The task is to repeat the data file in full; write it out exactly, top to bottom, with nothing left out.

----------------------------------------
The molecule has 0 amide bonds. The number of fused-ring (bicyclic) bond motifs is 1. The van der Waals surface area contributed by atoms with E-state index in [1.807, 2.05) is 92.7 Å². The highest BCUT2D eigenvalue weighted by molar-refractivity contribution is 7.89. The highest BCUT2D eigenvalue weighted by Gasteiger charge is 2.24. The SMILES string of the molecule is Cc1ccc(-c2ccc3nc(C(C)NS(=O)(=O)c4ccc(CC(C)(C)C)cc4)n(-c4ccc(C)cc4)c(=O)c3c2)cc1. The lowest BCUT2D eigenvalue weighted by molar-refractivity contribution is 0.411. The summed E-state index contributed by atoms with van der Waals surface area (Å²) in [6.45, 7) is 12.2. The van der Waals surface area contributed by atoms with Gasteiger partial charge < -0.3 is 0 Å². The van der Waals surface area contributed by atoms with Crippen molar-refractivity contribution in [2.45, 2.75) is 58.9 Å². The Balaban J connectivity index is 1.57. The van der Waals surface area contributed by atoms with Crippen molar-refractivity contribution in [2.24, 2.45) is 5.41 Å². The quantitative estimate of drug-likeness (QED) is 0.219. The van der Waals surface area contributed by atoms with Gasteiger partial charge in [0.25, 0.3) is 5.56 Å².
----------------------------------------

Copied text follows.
The molecule has 0 amide bonds. The number of fused-ring (bicyclic) bond motifs is 1. The van der Waals surface area contributed by atoms with E-state index in [1.807, 2.05) is 92.7 Å². The highest BCUT2D eigenvalue weighted by molar-refractivity contribution is 7.89. The highest BCUT2D eigenvalue weighted by Gasteiger charge is 2.24. The SMILES string of the molecule is Cc1ccc(-c2ccc3nc(C(C)NS(=O)(=O)c4ccc(CC(C)(C)C)cc4)n(-c4ccc(C)cc4)c(=O)c3c2)cc1. The lowest BCUT2D eigenvalue weighted by molar-refractivity contribution is 0.411. The summed E-state index contributed by atoms with van der Waals surface area (Å²) in [6.45, 7) is 12.2. The van der Waals surface area contributed by atoms with Gasteiger partial charge < -0.3 is 0 Å². The van der Waals surface area contributed by atoms with Crippen molar-refractivity contribution in [2.45, 2.75) is 58.9 Å². The Balaban J connectivity index is 1.57. The van der Waals surface area contributed by atoms with Crippen molar-refractivity contribution in [2.24, 2.45) is 5.41 Å². The quantitative estimate of drug-likeness (QED) is 0.219. The van der Waals surface area contributed by atoms with Gasteiger partial charge in [0.25, 0.3) is 5.56 Å².